The question is therefore whether the abovementioned return on investment of 7,2 % would cover the risk involved and be acceptable for a private investor granting a subordinated participating loan. The Commission, following the approach adopted in Decision 2003/284/EC of 11 December 2002 on the state aid implemented by Spain for Sniace SA (19), considers that the normal interest rate to cover the risk involved would have been 12,33 % for the first increase in capital and 11,06 % for the second. This corresponds to the interbank rate used by the Commission for the calculation of its market reference rate, plus the normal 75 basis points it adds for loans in Spain (6,33 % on 19 April 2001 and 5,06 % on 1 March 2002), plus 600 basis points. These 600 basis points are justified by the absence of any security, the risk involved in the entry of a new company in the steel sector, which suffers from structural overcapacity, and the fact that, as explained earlier, it involves a much higher risk than a normal loan (in case of insolvency, all creditors would have priority) (20). This is in line with the indications contained in the Commission notice on the method for setting the reference and discount rates (21), which states that the reference rate may be increased by 400 basis points or more in situations involving particular risk (for example, where the security normally required by banks is not provided).
The Commission considers therefore that the acquisition of the stake at issue confers an advantage on Siderúrgica Añón which is financed through state resources.
The aid element in the two stakes is equivalent to the difference in interest rates between 12,33 % and 7,2 %, i.e. 5,13 %, in the case of the first stake and between 11,06 % and 7,2 %, i.e. 3,86 %, in the case of the second stake. Taking into account the instalments being paid by Siderúrgica Añón to SODIGA, this aid then corresponds to the difference between the reimbursements actually being paid and the annual interest payments and reimbursement of the principal that would be due when applying the abovementioned normal interest rates of 12,33 % and 11,06 % respectively. The latter results in yearly interest payments of EUR 222 317,3 due for the first stake and EUR 54 766,9 due for the second. The difference between the appropriate interest payments and the actual reimbursement schedule for the two stakes can be set out as follows (22):
First stake of EUR 1 803 060 (2001)
Aid-free reimbursement schedule
+ 1 803 060
= 2 025 377
Current reimbursement schedule
1 803 060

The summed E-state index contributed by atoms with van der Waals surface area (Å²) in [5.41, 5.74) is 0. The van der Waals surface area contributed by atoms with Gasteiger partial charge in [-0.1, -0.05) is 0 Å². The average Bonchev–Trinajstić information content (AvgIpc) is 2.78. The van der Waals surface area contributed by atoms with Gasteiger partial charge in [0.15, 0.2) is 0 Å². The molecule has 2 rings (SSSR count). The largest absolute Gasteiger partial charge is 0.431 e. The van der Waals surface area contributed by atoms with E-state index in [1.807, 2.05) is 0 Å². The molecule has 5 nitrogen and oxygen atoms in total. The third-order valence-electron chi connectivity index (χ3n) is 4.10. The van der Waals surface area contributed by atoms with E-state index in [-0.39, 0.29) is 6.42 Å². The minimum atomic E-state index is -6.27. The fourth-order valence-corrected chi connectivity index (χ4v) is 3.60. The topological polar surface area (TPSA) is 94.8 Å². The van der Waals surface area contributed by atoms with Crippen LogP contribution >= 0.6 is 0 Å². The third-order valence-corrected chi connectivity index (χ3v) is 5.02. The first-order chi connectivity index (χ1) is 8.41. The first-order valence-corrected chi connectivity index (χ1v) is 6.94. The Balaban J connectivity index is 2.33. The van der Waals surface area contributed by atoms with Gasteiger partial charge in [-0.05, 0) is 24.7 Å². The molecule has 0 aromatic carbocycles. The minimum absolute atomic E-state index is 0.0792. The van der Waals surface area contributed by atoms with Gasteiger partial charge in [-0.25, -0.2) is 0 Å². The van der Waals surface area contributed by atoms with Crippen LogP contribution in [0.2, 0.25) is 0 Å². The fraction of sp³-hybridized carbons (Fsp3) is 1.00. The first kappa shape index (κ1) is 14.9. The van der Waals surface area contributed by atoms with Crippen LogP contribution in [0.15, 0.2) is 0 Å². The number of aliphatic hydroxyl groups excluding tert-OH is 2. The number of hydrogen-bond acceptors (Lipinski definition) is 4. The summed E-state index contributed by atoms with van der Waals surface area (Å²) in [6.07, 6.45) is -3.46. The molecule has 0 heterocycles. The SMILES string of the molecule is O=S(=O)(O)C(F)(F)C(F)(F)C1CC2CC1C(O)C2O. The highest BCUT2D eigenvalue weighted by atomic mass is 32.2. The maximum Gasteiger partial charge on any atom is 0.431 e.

Aid per year
Second stake of EUR 495 180 (2002)
Aid-free reimbursement schedule
+ 495 180
= 549 946
Current reimbursement schedule
Aid per year
(b) The loan granted through INESGA
As regards the loan granted through INESGA (see recital 26), the Commission considers that state aid elements could be involved since the interest rate appears to be rather low. The Commission notes, however, that the funds are provided by private banks which are free to decide whether or not to participate in the loan. In these circumstances, the Commission concludes that the better financial terms are due to IGAPE’s intervention (guarantee, interest subsidy paid directly to the banks) and to the fact that it is a syndicated loan. Therefore, no state aid is involved in the loan itself.
(c) The guarantee granted by IGAPE
With regard to the guarantee granted by IGAPE (see recital 26), the Commission’s practice (23) for assessing individual guarantees includes several conditions for a guarantee not to constitute state aid. In the present case, the Commission notes that Siderúrgica Añón was not in financial difficulty within the meaning of the Community guidelines on state aid for rescuing and restructuring firms in difficulty (24) and has obtained loans on the financial markets without any intervention from the State. It also notes that the guarantee is linked to a specific loan, is for a fixed maximum amount, covers 30 % of the outstanding loan and is not open-ended. Concerning the price paid for the guarantee, the Commission had doubts as to whether the premium paid (0,2 % per year on the outstanding guaranteed debt; no formalisation fee) corresponded to the market price of a similar guarantee taking mainly into account the lists of maximum prices for guarantees published by two of the banks participating in the loan.